The Food and Drug Administration issued an emergency use authorization on Tuesday that allows health care providers to reduce the dose of the monkeypox vaccine to one-fifth of what has been given until now.
To make that lower dosage possible, the Jynneos vaccine must be administered intradermally, under the top layer of the skin. That's a change from the way it has been administered until now: Those who already got the shot received it subcutaneously, meaning a needle was inserted into a layer of fat between the skin and muscle.
The vaccine is designed as a two-shot regimen, with 28 days in between. The FDA said Tuesday that health care providers should continue to administer two Jynneos shots per recipient, but going forward, each dose can be lower so that more people can access monkeypox vaccines. Those who already received one dose subcutaneously can get their second dose intradermally.
The emergency authorization also allows providers to administer shots subcutaneously to people under age 18 who are at high risk of monkeypox infections.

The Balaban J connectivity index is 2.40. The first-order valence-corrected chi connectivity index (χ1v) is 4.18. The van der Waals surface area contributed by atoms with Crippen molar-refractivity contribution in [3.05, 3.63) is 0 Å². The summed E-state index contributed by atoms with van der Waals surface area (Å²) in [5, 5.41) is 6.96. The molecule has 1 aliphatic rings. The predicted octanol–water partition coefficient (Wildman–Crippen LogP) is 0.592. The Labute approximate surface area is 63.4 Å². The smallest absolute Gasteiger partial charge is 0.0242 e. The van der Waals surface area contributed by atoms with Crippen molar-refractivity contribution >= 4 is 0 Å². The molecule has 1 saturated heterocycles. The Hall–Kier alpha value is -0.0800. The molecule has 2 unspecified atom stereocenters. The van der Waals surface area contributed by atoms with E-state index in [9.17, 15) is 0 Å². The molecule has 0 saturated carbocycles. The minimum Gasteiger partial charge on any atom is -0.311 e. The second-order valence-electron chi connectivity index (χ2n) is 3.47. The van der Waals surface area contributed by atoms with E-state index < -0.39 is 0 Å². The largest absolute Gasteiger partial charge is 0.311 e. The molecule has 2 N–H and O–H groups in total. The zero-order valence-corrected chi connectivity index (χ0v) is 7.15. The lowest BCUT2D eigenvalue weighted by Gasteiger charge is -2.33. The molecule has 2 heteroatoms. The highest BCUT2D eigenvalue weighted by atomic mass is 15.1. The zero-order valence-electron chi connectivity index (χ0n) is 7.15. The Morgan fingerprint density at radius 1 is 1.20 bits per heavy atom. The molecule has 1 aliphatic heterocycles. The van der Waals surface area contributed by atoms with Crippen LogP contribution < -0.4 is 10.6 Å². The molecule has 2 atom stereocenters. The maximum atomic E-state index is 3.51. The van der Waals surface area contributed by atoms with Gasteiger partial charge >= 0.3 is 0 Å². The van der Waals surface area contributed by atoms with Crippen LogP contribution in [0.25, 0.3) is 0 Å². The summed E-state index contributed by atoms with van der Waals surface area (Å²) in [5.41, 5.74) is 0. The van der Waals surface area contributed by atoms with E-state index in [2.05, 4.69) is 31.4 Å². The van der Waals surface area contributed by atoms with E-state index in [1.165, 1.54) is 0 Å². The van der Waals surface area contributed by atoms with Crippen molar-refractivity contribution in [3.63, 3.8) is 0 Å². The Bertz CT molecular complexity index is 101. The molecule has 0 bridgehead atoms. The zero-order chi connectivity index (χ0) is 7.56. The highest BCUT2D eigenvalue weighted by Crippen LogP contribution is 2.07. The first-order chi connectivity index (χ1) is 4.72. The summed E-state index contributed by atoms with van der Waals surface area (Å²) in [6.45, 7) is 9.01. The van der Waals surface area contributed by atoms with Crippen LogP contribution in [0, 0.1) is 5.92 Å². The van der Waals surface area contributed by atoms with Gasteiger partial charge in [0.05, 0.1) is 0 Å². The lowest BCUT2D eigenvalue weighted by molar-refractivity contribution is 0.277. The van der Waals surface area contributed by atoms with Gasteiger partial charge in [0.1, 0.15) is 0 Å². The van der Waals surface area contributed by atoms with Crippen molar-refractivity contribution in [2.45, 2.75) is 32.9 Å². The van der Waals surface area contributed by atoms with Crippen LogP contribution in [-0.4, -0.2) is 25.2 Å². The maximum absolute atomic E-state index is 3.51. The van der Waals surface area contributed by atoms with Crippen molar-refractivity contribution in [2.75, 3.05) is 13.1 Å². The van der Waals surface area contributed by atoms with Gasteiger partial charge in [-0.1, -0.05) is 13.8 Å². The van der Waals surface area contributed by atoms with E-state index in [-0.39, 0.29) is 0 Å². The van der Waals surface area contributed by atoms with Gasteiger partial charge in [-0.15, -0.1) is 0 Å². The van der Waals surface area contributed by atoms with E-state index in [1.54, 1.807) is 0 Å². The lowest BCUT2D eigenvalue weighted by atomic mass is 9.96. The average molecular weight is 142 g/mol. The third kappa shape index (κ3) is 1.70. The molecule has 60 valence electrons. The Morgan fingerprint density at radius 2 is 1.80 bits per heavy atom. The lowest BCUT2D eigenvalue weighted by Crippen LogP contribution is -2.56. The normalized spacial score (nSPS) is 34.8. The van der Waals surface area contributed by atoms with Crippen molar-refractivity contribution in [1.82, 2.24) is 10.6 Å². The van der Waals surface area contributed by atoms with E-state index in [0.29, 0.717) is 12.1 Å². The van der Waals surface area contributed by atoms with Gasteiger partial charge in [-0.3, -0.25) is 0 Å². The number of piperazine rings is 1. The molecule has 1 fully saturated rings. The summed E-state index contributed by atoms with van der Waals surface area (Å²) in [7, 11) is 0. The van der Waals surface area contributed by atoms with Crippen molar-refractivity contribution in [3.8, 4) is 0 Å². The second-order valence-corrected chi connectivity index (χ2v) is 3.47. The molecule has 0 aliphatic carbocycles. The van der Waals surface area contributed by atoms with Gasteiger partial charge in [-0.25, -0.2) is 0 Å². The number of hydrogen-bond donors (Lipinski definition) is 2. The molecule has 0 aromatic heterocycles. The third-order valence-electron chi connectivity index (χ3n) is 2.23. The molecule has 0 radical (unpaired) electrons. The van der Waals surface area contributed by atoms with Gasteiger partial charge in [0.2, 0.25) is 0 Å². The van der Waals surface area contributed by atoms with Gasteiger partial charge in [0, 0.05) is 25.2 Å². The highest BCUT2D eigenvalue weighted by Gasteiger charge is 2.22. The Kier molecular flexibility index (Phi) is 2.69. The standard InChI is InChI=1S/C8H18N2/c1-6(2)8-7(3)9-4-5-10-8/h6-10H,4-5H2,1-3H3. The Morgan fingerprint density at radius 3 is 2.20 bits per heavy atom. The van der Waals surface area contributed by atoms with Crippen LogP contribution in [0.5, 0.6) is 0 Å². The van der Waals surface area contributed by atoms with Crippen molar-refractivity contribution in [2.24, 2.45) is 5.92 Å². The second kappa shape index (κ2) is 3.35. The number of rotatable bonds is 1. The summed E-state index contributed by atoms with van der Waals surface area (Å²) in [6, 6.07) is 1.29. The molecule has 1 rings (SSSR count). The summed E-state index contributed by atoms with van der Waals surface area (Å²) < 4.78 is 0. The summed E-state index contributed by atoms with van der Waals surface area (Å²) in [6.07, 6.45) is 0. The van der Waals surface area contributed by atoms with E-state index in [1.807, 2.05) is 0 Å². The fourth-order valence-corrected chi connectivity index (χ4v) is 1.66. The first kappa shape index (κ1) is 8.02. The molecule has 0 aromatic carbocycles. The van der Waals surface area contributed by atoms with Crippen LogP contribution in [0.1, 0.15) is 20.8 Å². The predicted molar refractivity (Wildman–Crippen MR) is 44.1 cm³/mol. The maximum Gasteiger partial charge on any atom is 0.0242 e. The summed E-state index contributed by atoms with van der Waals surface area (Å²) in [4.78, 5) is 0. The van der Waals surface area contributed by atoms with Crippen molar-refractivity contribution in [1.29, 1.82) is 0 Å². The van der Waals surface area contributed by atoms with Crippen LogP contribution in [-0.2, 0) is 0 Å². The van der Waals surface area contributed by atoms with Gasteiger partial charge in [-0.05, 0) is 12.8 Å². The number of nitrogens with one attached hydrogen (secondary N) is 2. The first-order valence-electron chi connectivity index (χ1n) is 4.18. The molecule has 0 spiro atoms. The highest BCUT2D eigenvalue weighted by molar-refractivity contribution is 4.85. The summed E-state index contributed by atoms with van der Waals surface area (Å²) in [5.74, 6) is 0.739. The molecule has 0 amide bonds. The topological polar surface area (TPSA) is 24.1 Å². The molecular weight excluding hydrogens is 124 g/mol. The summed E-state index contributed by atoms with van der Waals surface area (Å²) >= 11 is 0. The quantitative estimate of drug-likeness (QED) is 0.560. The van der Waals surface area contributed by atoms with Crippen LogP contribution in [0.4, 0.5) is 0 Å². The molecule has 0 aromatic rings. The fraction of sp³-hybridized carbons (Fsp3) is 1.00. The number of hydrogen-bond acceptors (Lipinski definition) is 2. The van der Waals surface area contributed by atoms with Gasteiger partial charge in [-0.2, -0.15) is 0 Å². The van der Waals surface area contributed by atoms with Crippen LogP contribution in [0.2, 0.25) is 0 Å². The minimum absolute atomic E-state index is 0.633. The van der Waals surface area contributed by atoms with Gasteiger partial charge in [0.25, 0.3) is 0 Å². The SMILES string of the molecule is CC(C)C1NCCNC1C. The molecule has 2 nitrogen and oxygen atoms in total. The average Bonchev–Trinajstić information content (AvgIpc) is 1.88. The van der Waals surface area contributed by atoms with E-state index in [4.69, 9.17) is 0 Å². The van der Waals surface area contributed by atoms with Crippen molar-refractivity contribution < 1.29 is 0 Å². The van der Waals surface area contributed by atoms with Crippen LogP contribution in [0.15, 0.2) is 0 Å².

"In recent weeks the monkeypox virus has continued to spread at a rate that has made it clear our current vaccine supply will not meet the current demand," FDA Commissioner Robert Califf said in a statement. "The FDA quickly explored other scientifically appropriate options to facilitate access to the vaccine for all impacted individuals. By increasing the number of available doses, more individuals who want to be vaccinated against monkeypox will now have the opportunity to do so."
Health and Human Services Secretary Xavier Becerra issued an emergency declaration on Tuesday that allowed the FDA to authorize the intradermal method.
In general, vaccines administered intradermally rely on a lower dosage to stimulate an immune response because the skin contains more immune cells than the fatty tissue underneath it.
"Basically you’re getting more bang for your buck," explained William Moss, executive director of the International Vaccine Access Center at Johns Hopkins Bloomberg School of Public Health.